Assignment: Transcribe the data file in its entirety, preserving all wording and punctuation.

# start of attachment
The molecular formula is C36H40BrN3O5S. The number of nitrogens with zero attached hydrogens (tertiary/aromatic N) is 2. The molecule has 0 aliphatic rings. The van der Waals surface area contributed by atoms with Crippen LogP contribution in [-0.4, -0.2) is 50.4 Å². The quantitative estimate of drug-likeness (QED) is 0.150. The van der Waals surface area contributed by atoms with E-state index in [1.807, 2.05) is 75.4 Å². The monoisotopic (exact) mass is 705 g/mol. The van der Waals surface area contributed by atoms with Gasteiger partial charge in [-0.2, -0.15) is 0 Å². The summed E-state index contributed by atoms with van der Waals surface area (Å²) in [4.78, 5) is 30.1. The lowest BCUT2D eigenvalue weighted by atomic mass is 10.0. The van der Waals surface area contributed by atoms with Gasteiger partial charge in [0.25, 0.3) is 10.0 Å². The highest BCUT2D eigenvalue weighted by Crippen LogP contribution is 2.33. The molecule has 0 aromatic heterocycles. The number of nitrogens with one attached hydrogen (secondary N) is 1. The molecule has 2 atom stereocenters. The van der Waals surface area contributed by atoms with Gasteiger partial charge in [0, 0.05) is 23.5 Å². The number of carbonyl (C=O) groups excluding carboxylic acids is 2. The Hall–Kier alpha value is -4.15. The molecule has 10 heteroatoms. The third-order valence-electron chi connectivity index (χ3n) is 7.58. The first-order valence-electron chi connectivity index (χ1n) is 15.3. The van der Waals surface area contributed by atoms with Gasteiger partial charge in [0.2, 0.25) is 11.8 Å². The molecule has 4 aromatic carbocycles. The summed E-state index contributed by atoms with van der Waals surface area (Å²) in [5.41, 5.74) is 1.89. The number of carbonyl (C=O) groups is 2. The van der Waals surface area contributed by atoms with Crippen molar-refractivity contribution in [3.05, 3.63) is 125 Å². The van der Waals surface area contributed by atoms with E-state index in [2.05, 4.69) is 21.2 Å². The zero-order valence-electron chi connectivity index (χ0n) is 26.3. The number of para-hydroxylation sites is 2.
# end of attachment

The molecular formula is C36H40BrN3O5S. The number of nitrogens with zero attached hydrogens (tertiary/aromatic N) is 2. The molecule has 0 aliphatic rings. The van der Waals surface area contributed by atoms with Crippen LogP contribution in [-0.4, -0.2) is 50.4 Å². The quantitative estimate of drug-likeness (QED) is 0.150. The van der Waals surface area contributed by atoms with E-state index in [1.807, 2.05) is 75.4 Å². The monoisotopic (exact) mass is 705 g/mol. The van der Waals surface area contributed by atoms with Gasteiger partial charge in [-0.2, -0.15) is 0 Å². The summed E-state index contributed by atoms with van der Waals surface area (Å²) in [4.78, 5) is 30.1. The lowest BCUT2D eigenvalue weighted by atomic mass is 10.0. The van der Waals surface area contributed by atoms with Gasteiger partial charge in [0.25, 0.3) is 10.0 Å². The highest BCUT2D eigenvalue weighted by Crippen LogP contribution is 2.33. The molecule has 0 aromatic heterocycles. The number of nitrogens with one attached hydrogen (secondary N) is 1. The molecule has 2 atom stereocenters. The van der Waals surface area contributed by atoms with Gasteiger partial charge in [0, 0.05) is 23.5 Å². The number of carbonyl (C=O) groups excluding carboxylic acids is 2. The Hall–Kier alpha value is -4.15. The molecule has 10 heteroatoms. The third-order valence-electron chi connectivity index (χ3n) is 7.58. The first-order valence-electron chi connectivity index (χ1n) is 15.3. The van der Waals surface area contributed by atoms with Gasteiger partial charge in [0.2, 0.25) is 11.8 Å². The molecule has 4 aromatic carbocycles. The summed E-state index contributed by atoms with van der Waals surface area (Å²) in [5.41, 5.74) is 1.89. The number of carbonyl (C=O) groups is 2. The van der Waals surface area contributed by atoms with Crippen molar-refractivity contribution in [3.05, 3.63) is 125 Å². The van der Waals surface area contributed by atoms with E-state index in [2.05, 4.69) is 21.2 Å². The zero-order valence-electron chi connectivity index (χ0n) is 26.3. The number of para-hydroxylation sites is 2.